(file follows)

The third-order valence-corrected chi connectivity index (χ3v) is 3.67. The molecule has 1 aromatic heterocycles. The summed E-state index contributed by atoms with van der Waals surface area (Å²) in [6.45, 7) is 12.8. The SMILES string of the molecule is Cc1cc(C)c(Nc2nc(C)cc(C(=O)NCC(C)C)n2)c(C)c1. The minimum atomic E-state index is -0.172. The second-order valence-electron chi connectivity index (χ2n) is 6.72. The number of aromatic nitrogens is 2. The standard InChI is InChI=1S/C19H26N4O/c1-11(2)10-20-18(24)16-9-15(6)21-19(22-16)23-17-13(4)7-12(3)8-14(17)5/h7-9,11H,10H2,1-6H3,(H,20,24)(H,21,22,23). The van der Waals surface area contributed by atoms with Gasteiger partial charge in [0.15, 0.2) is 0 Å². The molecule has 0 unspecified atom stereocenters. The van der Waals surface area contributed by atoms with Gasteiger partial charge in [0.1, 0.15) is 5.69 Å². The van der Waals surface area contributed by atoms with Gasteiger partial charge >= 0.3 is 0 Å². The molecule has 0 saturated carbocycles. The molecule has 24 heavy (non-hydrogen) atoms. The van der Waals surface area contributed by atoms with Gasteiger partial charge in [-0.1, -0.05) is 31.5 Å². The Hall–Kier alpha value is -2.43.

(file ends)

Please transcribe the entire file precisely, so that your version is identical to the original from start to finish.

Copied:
The third-order valence-corrected chi connectivity index (χ3v) is 3.67. The molecule has 1 aromatic heterocycles. The summed E-state index contributed by atoms with van der Waals surface area (Å²) in [6.45, 7) is 12.8. The SMILES string of the molecule is Cc1cc(C)c(Nc2nc(C)cc(C(=O)NCC(C)C)n2)c(C)c1. The minimum atomic E-state index is -0.172. The second-order valence-electron chi connectivity index (χ2n) is 6.72. The number of aromatic nitrogens is 2. The standard InChI is InChI=1S/C19H26N4O/c1-11(2)10-20-18(24)16-9-15(6)21-19(22-16)23-17-13(4)7-12(3)8-14(17)5/h7-9,11H,10H2,1-6H3,(H,20,24)(H,21,22,23). The van der Waals surface area contributed by atoms with Gasteiger partial charge in [0.15, 0.2) is 0 Å². The molecule has 0 unspecified atom stereocenters. The van der Waals surface area contributed by atoms with Gasteiger partial charge in [0.1, 0.15) is 5.69 Å². The van der Waals surface area contributed by atoms with Gasteiger partial charge >= 0.3 is 0 Å². The molecule has 0 saturated carbocycles. The molecule has 24 heavy (non-hydrogen) atoms. The van der Waals surface area contributed by atoms with Gasteiger partial charge in [-0.1, -0.05) is 31.5 Å². The Hall–Kier alpha value is -2.43.